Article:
National Defence Industry Council is a reality


Secretary for Defence, Dr Sam Gulube, has been named as chairman of the newly formed SA National Defence Industry Council (NDIC) and he has set a challenging agenda for the 15-strong council and its various work streams, currently set at eight.

The new defence body was officially brought into existence today by Defence and Military Veterans Minister, Nosiviwe Mapisa-Nqakula, who told around 300 invited guests it was an historic day for the South African defence industry and its ongoing relationship with the Department of Defence (DoD) and, in turn, the SA National Defence Force (SANDF).
“After years of gruelling work and having obtained the approval of both the Cabinet and Parliament for implementation of the Defence Review we are today fulfilling one of the key recommendations emanating from Chapter 15 of the Review – the establishment of the NDIC.”

According to Mapisa-Nqakula the NDIC originated from an appreciation that the local defence industry could not exist and develop effectively on its own without the targeted support and direction of government in the form of the Ministry of Defence.
“This is especially relevant in an environment where local industry has to rely heavily on export sales for sustainability due to limited local defence spending potential.
“Internally, the NDIC would ensure the South African defence industry is optimally utilised in all defence capital acquisition programmes of the SANDF and other security agencies. This would be in support of the national imperative of localisation as well as some form of strategic independence particularly in the maintenance of equipment as well as future upgrades.
“The NDIC is created to underpin the viability and competitiveness of the local defence industry and will enable the Department of Defence and Military Veterans to develop or preserve capabilities it has identified as being of sovereign and strategic importance in terms of design, development, manufacturing and in-service support with the co-operation and understanding of the local defence industry as a sector.”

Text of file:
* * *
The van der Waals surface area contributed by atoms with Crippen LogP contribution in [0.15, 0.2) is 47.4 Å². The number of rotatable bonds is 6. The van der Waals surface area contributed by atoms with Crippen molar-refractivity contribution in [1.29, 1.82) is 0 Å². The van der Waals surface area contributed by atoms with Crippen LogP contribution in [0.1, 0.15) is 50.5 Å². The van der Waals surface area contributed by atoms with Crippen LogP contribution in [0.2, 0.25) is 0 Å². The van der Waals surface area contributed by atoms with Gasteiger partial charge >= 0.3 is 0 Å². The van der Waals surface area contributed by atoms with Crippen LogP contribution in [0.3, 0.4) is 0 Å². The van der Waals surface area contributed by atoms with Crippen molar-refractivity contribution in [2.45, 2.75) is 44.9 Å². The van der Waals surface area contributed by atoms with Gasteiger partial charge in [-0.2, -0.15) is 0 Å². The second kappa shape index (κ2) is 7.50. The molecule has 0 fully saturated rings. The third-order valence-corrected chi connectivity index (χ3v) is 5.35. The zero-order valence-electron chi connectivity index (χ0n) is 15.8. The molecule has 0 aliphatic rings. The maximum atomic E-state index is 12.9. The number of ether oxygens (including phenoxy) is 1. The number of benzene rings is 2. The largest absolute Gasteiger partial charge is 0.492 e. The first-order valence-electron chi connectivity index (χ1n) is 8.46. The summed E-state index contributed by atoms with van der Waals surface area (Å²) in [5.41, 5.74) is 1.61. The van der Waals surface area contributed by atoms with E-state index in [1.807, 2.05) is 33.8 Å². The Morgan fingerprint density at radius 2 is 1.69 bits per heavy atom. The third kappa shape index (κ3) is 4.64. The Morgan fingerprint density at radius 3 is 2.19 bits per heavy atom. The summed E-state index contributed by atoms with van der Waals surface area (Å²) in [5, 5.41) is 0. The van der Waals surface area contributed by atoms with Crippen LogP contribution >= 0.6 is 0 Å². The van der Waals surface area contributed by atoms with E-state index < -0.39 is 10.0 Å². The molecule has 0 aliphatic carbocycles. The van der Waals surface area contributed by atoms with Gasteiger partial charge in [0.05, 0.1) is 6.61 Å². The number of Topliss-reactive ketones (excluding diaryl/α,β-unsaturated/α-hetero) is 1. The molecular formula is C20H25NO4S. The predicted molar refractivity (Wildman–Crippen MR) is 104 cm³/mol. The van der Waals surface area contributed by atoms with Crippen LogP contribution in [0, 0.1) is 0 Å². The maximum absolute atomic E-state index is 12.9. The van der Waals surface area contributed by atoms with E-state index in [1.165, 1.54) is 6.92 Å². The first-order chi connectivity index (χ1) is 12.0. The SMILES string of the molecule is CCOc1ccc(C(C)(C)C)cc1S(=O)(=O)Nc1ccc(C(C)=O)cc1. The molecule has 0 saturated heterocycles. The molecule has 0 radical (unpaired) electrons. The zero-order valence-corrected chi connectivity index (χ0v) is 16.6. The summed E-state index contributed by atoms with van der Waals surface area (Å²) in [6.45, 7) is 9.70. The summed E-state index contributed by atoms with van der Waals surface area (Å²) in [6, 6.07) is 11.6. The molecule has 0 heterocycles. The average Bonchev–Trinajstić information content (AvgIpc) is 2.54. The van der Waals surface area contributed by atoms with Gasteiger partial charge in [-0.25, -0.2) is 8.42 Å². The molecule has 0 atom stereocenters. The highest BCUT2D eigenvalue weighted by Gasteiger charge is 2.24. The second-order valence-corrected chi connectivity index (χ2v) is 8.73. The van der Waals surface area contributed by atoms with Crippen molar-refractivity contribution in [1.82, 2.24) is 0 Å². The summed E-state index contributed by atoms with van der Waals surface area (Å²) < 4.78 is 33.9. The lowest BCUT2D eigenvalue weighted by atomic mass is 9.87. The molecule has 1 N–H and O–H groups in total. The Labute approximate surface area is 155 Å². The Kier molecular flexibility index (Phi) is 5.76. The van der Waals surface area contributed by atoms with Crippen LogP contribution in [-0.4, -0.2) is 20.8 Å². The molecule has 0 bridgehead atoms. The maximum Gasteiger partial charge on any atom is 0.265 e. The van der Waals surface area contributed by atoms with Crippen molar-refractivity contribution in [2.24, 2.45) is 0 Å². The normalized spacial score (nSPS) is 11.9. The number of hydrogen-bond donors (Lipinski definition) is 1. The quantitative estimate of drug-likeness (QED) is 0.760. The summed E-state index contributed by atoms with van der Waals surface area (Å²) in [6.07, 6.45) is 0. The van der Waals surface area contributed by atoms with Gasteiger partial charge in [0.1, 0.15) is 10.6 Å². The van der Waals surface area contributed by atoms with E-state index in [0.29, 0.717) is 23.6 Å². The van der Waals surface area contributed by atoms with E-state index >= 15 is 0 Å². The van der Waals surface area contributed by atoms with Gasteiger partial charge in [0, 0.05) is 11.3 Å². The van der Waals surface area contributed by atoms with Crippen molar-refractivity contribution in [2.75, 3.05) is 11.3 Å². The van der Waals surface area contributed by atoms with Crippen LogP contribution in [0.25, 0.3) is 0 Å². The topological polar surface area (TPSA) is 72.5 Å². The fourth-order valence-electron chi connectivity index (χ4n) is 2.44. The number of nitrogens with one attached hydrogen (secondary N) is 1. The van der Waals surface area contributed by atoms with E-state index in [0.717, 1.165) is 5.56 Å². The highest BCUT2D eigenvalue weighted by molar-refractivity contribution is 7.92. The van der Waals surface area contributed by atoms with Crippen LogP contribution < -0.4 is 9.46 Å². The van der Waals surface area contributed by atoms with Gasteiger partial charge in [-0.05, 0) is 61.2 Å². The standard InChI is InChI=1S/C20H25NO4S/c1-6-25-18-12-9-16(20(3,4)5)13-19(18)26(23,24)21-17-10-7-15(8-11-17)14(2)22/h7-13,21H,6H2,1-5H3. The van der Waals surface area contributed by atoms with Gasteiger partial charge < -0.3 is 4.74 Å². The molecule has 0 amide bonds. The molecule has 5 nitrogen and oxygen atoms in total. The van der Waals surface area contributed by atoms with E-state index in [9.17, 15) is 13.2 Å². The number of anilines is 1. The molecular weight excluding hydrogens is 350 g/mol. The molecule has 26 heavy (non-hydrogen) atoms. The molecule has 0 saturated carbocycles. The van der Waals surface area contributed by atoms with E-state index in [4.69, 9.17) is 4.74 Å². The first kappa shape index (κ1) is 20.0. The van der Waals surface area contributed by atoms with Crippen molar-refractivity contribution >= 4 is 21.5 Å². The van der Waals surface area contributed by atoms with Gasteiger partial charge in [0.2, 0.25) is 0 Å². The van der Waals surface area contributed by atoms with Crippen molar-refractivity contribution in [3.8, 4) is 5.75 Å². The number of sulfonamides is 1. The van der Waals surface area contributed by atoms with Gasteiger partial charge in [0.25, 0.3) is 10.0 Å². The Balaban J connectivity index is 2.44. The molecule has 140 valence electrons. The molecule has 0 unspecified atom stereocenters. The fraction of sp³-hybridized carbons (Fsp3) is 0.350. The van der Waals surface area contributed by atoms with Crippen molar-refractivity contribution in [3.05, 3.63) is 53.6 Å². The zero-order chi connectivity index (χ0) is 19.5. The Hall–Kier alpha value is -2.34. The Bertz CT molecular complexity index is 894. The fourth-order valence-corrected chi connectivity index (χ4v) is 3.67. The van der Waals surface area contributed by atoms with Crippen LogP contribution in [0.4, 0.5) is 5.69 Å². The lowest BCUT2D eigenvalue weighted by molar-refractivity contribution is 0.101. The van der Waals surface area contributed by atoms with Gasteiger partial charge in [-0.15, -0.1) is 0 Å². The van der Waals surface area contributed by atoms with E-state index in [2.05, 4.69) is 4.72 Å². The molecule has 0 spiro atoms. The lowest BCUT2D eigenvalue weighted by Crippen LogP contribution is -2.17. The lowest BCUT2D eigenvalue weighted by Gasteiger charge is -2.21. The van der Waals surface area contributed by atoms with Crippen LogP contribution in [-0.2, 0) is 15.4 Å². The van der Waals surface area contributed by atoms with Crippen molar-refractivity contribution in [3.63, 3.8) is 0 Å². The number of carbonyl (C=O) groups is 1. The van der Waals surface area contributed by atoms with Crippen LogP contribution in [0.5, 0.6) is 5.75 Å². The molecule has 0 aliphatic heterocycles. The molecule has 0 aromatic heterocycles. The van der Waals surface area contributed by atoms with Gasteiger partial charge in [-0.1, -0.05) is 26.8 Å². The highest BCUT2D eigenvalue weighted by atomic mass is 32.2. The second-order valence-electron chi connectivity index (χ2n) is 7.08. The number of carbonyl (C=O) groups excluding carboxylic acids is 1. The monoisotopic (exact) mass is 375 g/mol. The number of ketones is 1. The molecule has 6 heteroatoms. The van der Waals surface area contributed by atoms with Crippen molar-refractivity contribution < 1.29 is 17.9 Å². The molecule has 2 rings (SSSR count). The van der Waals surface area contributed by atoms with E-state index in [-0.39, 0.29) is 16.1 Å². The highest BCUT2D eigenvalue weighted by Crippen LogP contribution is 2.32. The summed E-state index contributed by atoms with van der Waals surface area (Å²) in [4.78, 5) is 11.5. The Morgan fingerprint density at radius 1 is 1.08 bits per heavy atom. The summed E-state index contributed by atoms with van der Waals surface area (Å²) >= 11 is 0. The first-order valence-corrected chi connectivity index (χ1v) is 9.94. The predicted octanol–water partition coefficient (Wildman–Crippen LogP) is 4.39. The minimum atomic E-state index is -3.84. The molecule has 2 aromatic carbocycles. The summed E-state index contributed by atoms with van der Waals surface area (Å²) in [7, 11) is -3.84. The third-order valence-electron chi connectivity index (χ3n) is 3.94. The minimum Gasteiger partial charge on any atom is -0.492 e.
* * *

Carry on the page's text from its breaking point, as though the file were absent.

She pointed out that the NDIC was an embodiment of “who we are and what we want to be” and provides a platform to direct, support and preserve the South African defence industry as a national asset.

Mapisa-Nqakula is of the opinion that the establishment of the NDIC will ensure “our men and women in uniform are equipped with the best and most reliable equipment we can afford within our limited means”.

Dr Gulube said he had scheduled four meetings of the newly established NDIC for this year but it would in future meet every quarter. He wants the various work streams up and operational by month end so they will be able to report to the mid-year NDIC meeting.

Senior representatives at director general or chief executive level from the Presidency; the Department of Military Veterans; the State Security Agency; the departments of International Relations and Co-operation; Science and Technology; Public Enterprises, Trade and Industry and Small Business Development as well as Armscor, Denel, the CSIR, the Aerospace, Maritime and Defence Industry Association (AMD), the Chief of Defence Materiel and the Director: Defence Industry Governance will make up the NDIC.

Gulube said the NDIC would, via its work streams, look into alternate funding models (because “a defence budget reduction is reality”) expediting acquisition and cash flows, among others.